The forest where we first find Merlin (and later Madam Mim) is dark and creepy. We see a silhouetted wolf with red eyes there, and Wart is later warned that he’ll never return if he enters the forest. The pike that tries to eat him is also quite menacing.
Madam Mim describes herself as “mad” and proudly proclaims that she “delights in the gruesome and grim.” Because of this, she despises Merlin, who represents everything that is good. She lies, cheats and even tries to destroy Wart because of his association with Merlin.
Merlin can be a bit brunt with people when things don’t go his way. He openly mocks Wart’s foster family, and when Wart is made into a squire, he scoffs at the boy and stomps around in a huff, disappointed that Wart would settle for “mediocrity.”
When Merlin uses magic to complete Wart’s chores for him, Wart tries to point out that he’s supposed to do the work himself, since it’s part of his punishment. But Merlin declares that as long as the work gets done, it doesn’t matter who did it. Eager to spend more time with the wizard, Wart accepts Merlin’s terms—though he is later disciplined when Sir Ector finds out.
Sir Ector gives Merlin the “best room” in the castle, which turns out to be a rickety old tower with a leaky roof. Characters eavesdrop, threaten, taunt and bully one another.
The story of King Arthur and his Knights of the Round Table is a well-known fable. But this iteration, based on the novel by T.H. White, gives us a glimpse at what the legendary king was like before he pulled the sword from the stone.
Wart is a good kid. Sure, he messes up from time to time (what kid doesn’t?); but he respects his elders and dutifully goes about his tasks, keen to please and excel. He cares deeply for all beings—as proven by his horror when he eats a bug and his guilt when he hurts the feelings of a squirrel—and eagerly accepts every new bit of information that Merlin gives to him.
Wart also stands up for what he believes is right, defending Merlin when Sir Ector expels the wizard from the castle for using magic. “Just because you don’t understand doesn’t mean it’s wrong!” Wart passionately exclaims.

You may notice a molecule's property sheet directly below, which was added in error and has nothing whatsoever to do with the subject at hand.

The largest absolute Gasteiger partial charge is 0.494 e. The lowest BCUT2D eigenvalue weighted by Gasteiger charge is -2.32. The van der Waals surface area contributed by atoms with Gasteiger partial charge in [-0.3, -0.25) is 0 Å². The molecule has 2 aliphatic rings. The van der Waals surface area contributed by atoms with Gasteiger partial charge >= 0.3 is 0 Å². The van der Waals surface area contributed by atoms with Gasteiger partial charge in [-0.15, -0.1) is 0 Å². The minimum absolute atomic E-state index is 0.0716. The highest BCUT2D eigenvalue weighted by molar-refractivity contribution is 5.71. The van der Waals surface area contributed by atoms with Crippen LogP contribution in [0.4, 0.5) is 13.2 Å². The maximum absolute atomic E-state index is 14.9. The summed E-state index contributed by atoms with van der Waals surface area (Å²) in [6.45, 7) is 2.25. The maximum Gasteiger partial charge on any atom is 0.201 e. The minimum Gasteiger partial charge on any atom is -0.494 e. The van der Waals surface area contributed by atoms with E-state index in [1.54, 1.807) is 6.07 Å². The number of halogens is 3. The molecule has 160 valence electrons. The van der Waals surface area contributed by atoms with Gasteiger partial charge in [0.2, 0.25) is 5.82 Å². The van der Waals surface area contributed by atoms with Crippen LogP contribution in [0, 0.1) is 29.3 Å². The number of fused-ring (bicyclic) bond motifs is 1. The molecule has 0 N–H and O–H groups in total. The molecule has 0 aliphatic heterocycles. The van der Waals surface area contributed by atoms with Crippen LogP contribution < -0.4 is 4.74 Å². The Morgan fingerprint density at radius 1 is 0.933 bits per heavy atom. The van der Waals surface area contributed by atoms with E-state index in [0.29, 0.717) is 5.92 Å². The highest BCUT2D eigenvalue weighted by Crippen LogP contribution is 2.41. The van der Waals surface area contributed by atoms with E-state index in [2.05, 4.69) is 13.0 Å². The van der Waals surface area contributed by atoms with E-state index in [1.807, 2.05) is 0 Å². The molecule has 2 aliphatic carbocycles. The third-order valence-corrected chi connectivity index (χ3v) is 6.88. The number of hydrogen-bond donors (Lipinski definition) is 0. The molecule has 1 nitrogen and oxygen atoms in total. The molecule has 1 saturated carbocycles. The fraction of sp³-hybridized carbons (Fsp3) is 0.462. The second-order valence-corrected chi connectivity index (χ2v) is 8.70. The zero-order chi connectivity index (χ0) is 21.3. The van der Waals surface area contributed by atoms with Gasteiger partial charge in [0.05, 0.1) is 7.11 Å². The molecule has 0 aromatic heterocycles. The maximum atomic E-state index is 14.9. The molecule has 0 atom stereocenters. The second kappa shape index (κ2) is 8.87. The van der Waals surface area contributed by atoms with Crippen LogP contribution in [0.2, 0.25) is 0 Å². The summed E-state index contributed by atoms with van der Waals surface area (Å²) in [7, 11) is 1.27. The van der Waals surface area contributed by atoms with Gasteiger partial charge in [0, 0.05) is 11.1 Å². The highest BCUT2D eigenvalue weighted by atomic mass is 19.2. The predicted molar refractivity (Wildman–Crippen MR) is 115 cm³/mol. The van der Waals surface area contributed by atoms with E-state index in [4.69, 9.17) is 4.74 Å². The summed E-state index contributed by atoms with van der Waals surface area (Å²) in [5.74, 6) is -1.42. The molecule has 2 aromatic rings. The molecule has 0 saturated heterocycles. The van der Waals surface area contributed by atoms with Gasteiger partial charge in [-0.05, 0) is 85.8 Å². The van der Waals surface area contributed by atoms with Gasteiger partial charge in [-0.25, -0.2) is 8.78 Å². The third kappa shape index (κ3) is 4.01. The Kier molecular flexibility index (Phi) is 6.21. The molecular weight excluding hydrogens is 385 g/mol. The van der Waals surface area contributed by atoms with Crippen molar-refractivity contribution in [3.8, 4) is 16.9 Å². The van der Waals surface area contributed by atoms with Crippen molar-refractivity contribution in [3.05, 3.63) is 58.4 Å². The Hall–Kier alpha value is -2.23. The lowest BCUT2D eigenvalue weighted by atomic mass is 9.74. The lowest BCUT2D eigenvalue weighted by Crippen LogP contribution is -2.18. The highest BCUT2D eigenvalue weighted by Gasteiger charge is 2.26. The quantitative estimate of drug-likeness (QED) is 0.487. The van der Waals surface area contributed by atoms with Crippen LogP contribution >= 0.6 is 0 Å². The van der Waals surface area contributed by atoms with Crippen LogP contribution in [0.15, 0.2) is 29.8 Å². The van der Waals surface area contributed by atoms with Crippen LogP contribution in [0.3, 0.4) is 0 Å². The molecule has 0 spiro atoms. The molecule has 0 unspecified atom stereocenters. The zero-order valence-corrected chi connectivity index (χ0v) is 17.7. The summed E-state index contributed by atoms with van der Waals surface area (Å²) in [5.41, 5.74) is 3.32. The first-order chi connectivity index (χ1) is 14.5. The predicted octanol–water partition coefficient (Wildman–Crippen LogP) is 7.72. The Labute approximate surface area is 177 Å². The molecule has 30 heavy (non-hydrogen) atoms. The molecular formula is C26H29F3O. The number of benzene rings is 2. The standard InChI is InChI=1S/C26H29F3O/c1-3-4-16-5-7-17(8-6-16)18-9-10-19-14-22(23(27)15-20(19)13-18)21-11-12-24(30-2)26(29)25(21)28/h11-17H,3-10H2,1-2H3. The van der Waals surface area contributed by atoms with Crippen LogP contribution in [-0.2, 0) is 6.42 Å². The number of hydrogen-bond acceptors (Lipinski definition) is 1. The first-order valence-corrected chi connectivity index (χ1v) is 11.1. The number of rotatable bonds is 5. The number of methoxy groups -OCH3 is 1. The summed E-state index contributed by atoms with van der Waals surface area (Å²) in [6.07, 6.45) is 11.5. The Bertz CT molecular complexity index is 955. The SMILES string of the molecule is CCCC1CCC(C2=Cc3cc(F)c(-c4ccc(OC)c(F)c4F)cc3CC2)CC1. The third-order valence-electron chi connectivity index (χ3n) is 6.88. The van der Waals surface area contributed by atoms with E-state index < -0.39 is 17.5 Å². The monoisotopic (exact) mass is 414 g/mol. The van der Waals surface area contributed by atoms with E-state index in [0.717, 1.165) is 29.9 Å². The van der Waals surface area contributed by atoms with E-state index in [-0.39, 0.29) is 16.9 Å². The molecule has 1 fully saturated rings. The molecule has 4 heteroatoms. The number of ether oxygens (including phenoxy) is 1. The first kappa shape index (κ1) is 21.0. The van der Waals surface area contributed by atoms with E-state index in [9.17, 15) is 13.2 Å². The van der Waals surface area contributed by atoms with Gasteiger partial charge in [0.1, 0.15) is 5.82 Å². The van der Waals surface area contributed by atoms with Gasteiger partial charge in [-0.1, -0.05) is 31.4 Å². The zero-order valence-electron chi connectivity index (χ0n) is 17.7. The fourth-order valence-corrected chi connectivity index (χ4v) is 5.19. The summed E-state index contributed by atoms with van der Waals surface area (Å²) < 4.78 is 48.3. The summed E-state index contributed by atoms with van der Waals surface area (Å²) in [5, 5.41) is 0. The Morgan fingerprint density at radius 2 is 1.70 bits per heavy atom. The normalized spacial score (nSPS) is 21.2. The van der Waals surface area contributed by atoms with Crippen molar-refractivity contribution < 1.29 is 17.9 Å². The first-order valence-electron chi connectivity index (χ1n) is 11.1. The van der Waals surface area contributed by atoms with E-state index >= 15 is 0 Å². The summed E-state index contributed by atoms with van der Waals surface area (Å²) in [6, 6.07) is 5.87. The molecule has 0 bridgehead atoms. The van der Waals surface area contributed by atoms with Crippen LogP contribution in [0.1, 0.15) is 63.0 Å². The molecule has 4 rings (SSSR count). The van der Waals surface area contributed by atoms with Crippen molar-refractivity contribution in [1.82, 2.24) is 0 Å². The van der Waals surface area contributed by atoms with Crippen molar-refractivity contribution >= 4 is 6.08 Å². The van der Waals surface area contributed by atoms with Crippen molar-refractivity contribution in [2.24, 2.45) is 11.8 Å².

But that brings up a point of contention for Sir Ector. The lines between sorcery and the supernatural can get quite fuzzy in this film. There’s Merlin, who uses “good” magic, Mim, who uses “dark” magic, and then there’s the sword itself, which is described as a “miracle ordained by heaven.” It’s no wonder the poor man can’t figure out what’s acceptable and what isn’t. And although God is never mentioned, Merlin’s use of magic to steer Wart towards his destiny almost suggests that he has received some sort of stamp of approval from heaven.
It should also be noted that as far as Disney’s dark sorceresses go, Mim is more comical than frightening in nature. In fact, I’d reckon that the pike and hawk that attempt to eat Wart are far more intimidating than the mad little witch.
So although The Sword in the Stone certainly delves into the world of magic and sorcery, it’s meant to be light and fun. In fact, the most important lesson that Wart learns is that at all costs, he should try to use his head to find solutions before resorting to simpler (but cruder) means such as violence and magic.
Emily studied film and writing when she was in college. And when she isn’t being way too competitive while playing board games, she enjoys food, sleep, and indulging in her “nerdom,” which is the collective fan cultures of everything she loves, such as Star Wars and Lord of the Rings.